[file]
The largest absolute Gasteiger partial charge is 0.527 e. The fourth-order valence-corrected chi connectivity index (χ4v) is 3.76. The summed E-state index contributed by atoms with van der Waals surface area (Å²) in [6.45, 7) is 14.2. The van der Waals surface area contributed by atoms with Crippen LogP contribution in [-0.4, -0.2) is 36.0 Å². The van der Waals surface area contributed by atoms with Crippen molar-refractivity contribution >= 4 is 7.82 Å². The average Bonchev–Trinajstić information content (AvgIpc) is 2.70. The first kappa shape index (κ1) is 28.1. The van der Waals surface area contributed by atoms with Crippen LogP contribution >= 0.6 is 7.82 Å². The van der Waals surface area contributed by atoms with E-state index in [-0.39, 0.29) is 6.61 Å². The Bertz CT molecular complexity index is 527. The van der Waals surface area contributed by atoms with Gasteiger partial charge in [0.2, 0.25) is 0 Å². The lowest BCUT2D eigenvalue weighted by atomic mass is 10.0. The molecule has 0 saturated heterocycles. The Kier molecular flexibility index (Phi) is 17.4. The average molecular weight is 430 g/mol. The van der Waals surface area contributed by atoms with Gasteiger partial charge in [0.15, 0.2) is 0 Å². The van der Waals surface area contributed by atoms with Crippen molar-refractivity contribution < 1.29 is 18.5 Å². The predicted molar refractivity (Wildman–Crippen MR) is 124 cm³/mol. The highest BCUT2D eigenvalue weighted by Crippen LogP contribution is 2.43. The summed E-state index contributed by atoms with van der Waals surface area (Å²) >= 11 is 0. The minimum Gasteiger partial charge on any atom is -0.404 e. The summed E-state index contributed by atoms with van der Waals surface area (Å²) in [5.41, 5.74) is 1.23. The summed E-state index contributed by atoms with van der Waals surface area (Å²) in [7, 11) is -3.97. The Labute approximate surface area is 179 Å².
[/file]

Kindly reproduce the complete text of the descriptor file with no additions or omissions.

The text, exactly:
The largest absolute Gasteiger partial charge is 0.527 e. The fourth-order valence-corrected chi connectivity index (χ4v) is 3.76. The summed E-state index contributed by atoms with van der Waals surface area (Å²) in [6.45, 7) is 14.2. The van der Waals surface area contributed by atoms with Crippen LogP contribution in [-0.4, -0.2) is 36.0 Å². The van der Waals surface area contributed by atoms with Crippen molar-refractivity contribution >= 4 is 7.82 Å². The average Bonchev–Trinajstić information content (AvgIpc) is 2.70. The first kappa shape index (κ1) is 28.1. The van der Waals surface area contributed by atoms with Crippen LogP contribution >= 0.6 is 7.82 Å². The van der Waals surface area contributed by atoms with E-state index in [-0.39, 0.29) is 6.61 Å². The Bertz CT molecular complexity index is 527. The van der Waals surface area contributed by atoms with Gasteiger partial charge in [0.2, 0.25) is 0 Å². The lowest BCUT2D eigenvalue weighted by atomic mass is 10.0. The molecule has 0 saturated heterocycles. The Kier molecular flexibility index (Phi) is 17.4. The average molecular weight is 430 g/mol. The van der Waals surface area contributed by atoms with Gasteiger partial charge in [0.15, 0.2) is 0 Å². The van der Waals surface area contributed by atoms with Crippen molar-refractivity contribution < 1.29 is 18.5 Å². The predicted molar refractivity (Wildman–Crippen MR) is 124 cm³/mol. The highest BCUT2D eigenvalue weighted by Crippen LogP contribution is 2.43. The summed E-state index contributed by atoms with van der Waals surface area (Å²) >= 11 is 0. The minimum Gasteiger partial charge on any atom is -0.404 e. The summed E-state index contributed by atoms with van der Waals surface area (Å²) in [5.41, 5.74) is 1.23. The summed E-state index contributed by atoms with van der Waals surface area (Å²) in [7, 11) is -3.97. The Labute approximate surface area is 179 Å².